If *print-array* is true and *print-readably* is false, any array other than a vector is printed using #nA format. Let n be the rank of the array. Then # is printed, then n as a decimal integer, then A, then n open parentheses. Next the elements are scanned in row-major order, using write on each element, and separating elements from each other with whitespace. The array's dimensions are numbered 0 to n-1 from left to right, and are enumerated with the rightmost index changing fastest. Every time the index for dimension j is incremented, the following actions are taken:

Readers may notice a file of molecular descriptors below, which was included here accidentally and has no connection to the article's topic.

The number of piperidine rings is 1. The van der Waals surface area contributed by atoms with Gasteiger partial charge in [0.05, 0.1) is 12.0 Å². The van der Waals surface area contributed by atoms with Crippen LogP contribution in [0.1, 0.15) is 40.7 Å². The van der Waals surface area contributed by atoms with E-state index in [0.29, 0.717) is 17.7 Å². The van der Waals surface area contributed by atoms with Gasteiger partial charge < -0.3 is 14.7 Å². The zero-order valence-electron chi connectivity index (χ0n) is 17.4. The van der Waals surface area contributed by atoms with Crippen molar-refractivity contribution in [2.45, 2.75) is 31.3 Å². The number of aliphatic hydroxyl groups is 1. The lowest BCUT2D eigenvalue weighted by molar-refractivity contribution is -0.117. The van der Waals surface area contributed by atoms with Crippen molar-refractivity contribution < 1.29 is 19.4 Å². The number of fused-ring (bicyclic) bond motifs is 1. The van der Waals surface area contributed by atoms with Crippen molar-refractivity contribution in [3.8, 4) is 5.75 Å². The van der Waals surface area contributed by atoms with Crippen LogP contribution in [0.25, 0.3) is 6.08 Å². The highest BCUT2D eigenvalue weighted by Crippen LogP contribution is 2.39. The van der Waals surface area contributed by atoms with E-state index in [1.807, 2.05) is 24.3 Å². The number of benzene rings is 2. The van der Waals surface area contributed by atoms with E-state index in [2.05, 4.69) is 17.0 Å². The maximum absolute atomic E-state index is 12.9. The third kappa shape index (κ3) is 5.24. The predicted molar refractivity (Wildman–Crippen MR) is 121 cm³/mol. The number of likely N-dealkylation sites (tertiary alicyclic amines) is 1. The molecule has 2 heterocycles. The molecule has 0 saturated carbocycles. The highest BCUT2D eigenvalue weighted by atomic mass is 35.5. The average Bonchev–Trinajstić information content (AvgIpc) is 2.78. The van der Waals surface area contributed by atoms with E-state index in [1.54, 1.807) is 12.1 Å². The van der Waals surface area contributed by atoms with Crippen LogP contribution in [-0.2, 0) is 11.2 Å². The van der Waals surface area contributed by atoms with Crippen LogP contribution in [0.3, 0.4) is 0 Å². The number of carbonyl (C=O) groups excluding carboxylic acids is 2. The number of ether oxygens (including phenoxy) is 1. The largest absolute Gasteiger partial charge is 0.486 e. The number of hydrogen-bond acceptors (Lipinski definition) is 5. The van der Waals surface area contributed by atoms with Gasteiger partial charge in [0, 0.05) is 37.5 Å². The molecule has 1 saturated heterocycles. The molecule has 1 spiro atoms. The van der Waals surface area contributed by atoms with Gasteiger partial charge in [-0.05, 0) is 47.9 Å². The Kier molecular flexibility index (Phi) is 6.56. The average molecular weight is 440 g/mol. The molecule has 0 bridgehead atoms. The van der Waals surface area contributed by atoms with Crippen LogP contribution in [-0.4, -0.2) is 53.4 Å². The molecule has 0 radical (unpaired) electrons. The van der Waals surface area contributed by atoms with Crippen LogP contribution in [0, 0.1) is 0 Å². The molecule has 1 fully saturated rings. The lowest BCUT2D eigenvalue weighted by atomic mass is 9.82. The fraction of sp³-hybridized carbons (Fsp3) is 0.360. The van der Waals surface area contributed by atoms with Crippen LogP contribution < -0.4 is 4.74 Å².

This causes the contents to be printed in a format suitable for :initial-contents to make-array. The lists effectively printed by this procedure are subject to truncation by *print-level* and *print-length*.
If the array is of a specialized type, containing bits or characters, then the innermost lists generated by the algorithm given above can instead be printed using bit-vector or string syntax, provided that these innermost lists would not be subject to truncation by *print-length*.
If both *print-array* and *print-readably* are false, then the array is printed in a format (using #<) that is concise but not readable.
If *print-readably* is true, the array prints in an implementation-defined manner; see the variable *print-readably*. In particular, this may be important for arrays having some dimension 0.
For information on how the Lisp reader parses these ``other arrays,'' see Section 220.127.116.11 (Sharpsign A).
18.104.22.168 Examples of Printing Arrays